How to Calm Your Stressed Cat: 4 Techniques and Tips

brown tabby stressed cat in tilt shift lens
Making time to play with your cat will benefit their well being.

Signs of a stressed cat will include:

  • Hiding
  • Aggression
  • Restlessness
  • Unusual vocalizations

Here are some tips for helping to soothe them:

1. Create a Safe Space

Provide your cat with a dedicated “safe space” they can retreat to when frightened. This should be a semi-enclosed area like a corner of a room, a spare bathroom, or under some furniture where they can hide. Place familiar blankets and toys inside to further comfort them.  

2. Play Calming Music  

Try putting on classical, nature sounds or special “music for cats” tracks formulated to relax them. This can help muffle frightening sounds and support a more zen environment.  

It is relaxing for us as well.

3. Limit Stress Triggers

If your cat has a major stress trigger like vacuuming, thunderstorms, or a certain visitor, limit exposures whenever possible. Avoid triggering them unnecessarily while applying other calming techniques. 

Related: Do Cats Cry?

4. Offer Interactive Toys and Treat Puzzles  

Distract them with wand toys, laser pointers, treat balls and other engaging playthings. Puzzle feeders that hide or dispense food can redirect their focus while helping them relax.  

You can buy puzzle feeders on Amazon for less than $20.

Stressed Cat: When to Call the Vet  

While most stress cases can be managed with tender loving care at home, seek medical guidance if your cat displays these red flags:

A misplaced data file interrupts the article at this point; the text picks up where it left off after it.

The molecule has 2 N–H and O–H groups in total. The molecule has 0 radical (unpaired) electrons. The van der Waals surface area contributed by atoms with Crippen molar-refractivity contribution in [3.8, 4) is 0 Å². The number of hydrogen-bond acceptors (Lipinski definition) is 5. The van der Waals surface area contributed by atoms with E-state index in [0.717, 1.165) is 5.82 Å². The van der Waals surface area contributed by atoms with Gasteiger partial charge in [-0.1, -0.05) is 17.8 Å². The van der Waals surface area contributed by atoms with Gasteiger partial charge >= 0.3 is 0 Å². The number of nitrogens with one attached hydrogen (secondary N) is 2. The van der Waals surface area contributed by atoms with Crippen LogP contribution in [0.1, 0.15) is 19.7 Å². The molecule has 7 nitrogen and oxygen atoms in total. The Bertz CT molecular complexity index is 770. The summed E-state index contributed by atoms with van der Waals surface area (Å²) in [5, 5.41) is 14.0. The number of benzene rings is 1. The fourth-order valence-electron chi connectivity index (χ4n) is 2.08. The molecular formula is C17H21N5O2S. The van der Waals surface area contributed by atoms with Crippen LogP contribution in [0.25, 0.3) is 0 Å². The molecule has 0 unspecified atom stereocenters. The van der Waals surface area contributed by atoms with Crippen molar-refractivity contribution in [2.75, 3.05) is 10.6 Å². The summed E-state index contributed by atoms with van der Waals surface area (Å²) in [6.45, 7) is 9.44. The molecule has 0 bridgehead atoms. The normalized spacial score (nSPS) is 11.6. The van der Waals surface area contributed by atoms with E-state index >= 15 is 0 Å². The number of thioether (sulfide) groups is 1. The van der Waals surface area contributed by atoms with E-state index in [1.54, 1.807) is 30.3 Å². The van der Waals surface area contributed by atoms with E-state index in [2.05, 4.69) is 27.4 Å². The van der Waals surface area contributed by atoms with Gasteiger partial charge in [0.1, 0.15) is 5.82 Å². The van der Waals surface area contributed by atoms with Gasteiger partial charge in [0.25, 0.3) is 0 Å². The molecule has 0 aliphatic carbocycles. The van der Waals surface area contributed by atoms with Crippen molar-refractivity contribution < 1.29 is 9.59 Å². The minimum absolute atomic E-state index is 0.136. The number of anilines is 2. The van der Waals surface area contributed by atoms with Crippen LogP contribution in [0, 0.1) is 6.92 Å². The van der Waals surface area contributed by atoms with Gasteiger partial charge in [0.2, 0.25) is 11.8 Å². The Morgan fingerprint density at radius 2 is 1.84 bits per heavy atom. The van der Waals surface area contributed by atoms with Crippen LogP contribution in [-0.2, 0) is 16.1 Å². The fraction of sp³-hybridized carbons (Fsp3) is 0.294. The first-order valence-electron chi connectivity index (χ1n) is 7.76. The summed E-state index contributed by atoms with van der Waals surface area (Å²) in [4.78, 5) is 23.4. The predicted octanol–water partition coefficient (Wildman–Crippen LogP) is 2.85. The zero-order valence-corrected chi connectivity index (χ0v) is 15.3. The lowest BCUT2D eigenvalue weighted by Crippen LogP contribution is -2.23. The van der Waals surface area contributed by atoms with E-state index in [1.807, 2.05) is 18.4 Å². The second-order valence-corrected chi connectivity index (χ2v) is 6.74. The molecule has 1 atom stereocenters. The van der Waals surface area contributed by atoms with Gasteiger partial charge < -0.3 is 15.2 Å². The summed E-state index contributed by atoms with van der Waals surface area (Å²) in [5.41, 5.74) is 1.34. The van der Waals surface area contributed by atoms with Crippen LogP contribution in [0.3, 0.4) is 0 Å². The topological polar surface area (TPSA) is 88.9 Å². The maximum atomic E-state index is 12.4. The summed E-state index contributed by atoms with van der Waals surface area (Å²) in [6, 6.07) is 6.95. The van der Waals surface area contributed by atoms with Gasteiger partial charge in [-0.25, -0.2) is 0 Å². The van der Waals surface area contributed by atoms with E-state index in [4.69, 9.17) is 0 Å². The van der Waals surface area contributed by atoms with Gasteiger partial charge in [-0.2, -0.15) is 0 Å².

• Loss of appetite or extreme lethargy
  • Excessive vomiting or diarrhea
  • Aggressive behavior like biting or unprovoked attacks
  • Compulsive habits like over-grooming
  • Inappropriate elimination outside the litter box


A stressed cat can be uncomfortable for both pet and owner. Understanding common stress triggers allows anticipation and mitigation of issues whenever possible.

Have you had success calming your own worried cat? What are your go-to tricks for soothing a stressed out kitty?

Let me know in the comments below! And don’t forget to share this article if you found it helpful.

Frequently Asked Questions

How do you comfort a scared cat?

When comforting a scared cat, it’s important not to overwhelm them. Give them a safe space to hide like under a bed or in a carrier with familiar bedding.

Speak softly, avoid direct eye contact, and sit calmly so they can approach when ready. You can try interacting with toys or treats at a slight distance.

Cats also release comforting pheromones when you slowly blink your eyes at them. Meeting them on their level builds trust.

Be patient – it can take frightened cats quite awhile to relax and demonstrate they feel safe again through normal, settled behaviors like grooming, sleeping or playing.

What home remedy is good for stressed cats?  

Several home remedies can relieve stressed cats, like playing relaxing music to help cancel out frightening sounds.

Providing fresh catnip often has a mellowing effect. Letting them retreat to a quiet, enclosed safe space with familiar items is also effective.

Interactive play and food puzzles also redirect their focus from whatever is causing stress. 

How long does it take for a cat to calm down?

Every cat responds differently based on their personality and the type of stressor, but typically, observable signs of feeling threatened like hiding, agitation or vocalizing may last from 10 minutes up to a few hours from the upsetting trigger.

Cats stressed by loud noises or quick environmental changes often relax shortly afterwards. More shy cats or those dealing with major lifestyle disruptions may take a few days or longer to exhibit normal unstressed behavior patterns again.

It’s important to give cats adequate alone time in their safe place as needed amid stressful scenarios.